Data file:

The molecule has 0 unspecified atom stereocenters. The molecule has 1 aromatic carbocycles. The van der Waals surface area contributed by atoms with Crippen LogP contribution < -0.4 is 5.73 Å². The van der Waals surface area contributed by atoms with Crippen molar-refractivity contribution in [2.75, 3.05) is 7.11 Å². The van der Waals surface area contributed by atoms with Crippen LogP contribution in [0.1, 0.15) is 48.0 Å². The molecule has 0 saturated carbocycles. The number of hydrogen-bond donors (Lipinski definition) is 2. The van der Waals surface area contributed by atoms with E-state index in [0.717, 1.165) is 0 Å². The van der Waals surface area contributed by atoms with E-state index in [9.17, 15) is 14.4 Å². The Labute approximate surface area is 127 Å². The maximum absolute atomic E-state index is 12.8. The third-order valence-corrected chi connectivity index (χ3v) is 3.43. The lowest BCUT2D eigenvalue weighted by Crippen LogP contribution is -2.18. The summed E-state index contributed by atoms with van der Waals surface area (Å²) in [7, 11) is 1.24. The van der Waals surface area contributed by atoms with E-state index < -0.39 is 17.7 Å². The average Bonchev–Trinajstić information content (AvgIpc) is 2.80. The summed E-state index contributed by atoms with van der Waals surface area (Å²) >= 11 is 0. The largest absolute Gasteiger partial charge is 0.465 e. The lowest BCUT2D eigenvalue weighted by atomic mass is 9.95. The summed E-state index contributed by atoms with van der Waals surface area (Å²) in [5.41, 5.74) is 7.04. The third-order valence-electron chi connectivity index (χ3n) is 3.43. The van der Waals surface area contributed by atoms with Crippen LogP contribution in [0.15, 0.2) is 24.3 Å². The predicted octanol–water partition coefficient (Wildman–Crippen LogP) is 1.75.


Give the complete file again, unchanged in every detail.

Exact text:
The molecule has 0 unspecified atom stereocenters. The molecule has 1 aromatic carbocycles. The van der Waals surface area contributed by atoms with Crippen LogP contribution < -0.4 is 5.73 Å². The van der Waals surface area contributed by atoms with Crippen molar-refractivity contribution in [2.75, 3.05) is 7.11 Å². The van der Waals surface area contributed by atoms with Crippen LogP contribution in [0.1, 0.15) is 48.0 Å². The molecule has 0 saturated carbocycles. The number of hydrogen-bond donors (Lipinski definition) is 2. The van der Waals surface area contributed by atoms with E-state index in [0.717, 1.165) is 0 Å². The van der Waals surface area contributed by atoms with E-state index in [9.17, 15) is 14.4 Å². The Labute approximate surface area is 127 Å². The maximum absolute atomic E-state index is 12.8. The third-order valence-corrected chi connectivity index (χ3v) is 3.43. The lowest BCUT2D eigenvalue weighted by Crippen LogP contribution is -2.18. The summed E-state index contributed by atoms with van der Waals surface area (Å²) in [7, 11) is 1.24. The van der Waals surface area contributed by atoms with E-state index < -0.39 is 17.7 Å². The average Bonchev–Trinajstić information content (AvgIpc) is 2.80. The summed E-state index contributed by atoms with van der Waals surface area (Å²) >= 11 is 0. The largest absolute Gasteiger partial charge is 0.465 e. The lowest BCUT2D eigenvalue weighted by atomic mass is 9.95. The summed E-state index contributed by atoms with van der Waals surface area (Å²) in [5.41, 5.74) is 7.04. The third-order valence-electron chi connectivity index (χ3n) is 3.43. The van der Waals surface area contributed by atoms with Crippen LogP contribution in [0.15, 0.2) is 24.3 Å². The predicted octanol–water partition coefficient (Wildman–Crippen LogP) is 1.75.